This roundtable session welcomed guest Prof. Dr. Franz Kainberger from the Diagnostic Radiology department, AKH. His participation lead to a fruitful exchange concerning the works in progress presented by the students Slawomir Bobola and Matéusz Kula who are developing artistic ideas to be implemented within a medical institutional context.
Journey and identity is the working title of Bobolas latest artistic production. During his talk he constructed an artefact: Quipu, a cord of knots pointing out seven key moments in a trajectory of time from 2011 until present. The word Quipus (or khipus) comes from social anthropology and were recording devices historically used in the region of Andean South America, sometimes called also talking knots. The Quipu in Bobolas presentation tracked back several journeys and was directly related to seven projects: Exploratory Music From Poland, Totem, Source, Cake for the 50th Anniversary of Starfish Prime, Rough Sleepers, Winterreise and Somwhere Else.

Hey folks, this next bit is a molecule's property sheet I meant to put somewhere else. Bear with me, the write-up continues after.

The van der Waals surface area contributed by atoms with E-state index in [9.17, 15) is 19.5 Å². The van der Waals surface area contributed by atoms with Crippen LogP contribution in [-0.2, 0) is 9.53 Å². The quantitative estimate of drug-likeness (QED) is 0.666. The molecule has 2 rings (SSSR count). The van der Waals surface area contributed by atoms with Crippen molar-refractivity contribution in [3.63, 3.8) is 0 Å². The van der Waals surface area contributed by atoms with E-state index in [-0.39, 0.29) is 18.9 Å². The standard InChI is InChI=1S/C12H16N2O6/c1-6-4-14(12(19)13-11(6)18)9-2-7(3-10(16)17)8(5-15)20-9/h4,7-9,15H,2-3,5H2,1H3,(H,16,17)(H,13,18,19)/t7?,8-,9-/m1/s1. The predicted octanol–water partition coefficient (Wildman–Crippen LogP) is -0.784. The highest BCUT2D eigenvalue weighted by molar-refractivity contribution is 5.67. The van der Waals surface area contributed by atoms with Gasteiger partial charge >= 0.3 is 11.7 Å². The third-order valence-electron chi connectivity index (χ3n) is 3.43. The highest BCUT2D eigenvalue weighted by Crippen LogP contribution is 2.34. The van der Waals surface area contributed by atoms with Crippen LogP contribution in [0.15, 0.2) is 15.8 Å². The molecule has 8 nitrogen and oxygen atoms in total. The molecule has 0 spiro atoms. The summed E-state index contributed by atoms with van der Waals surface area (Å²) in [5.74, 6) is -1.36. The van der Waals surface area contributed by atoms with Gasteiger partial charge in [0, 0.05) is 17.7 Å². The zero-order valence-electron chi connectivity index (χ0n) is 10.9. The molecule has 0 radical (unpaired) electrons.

Bobolas project in context of the cooperation program could be developed at the AKH. He would like to play the role of a fake patient and submit to medical tests using medical imaging methods. The materials would be processed with artistic intentions.
Matéusz Kula presented his upcoming work that deals with the embodiment of the illness and it would take the form of an Opera-performance. His main driving questions are focused on How body becomes story and how story becomes body. From the very beginning Kula was impressed by the data of the radiology images. He was precisely interested in the data base and how it becomes a massive data of human stories.
Based on Thomas Bernhards writings, he started to create collages using imaginary actors to speak about the narration of the illness using the AKH as a stage.
A debate about story telling and who is telling the story emerged. Multiple questions and ideas coming from different members of the audience were pointing out the role of the author in the work and how does he find the actors as creative issues to be explored. Dr. Kainberger concluded: one is the story of the researcher and other the one of the patient.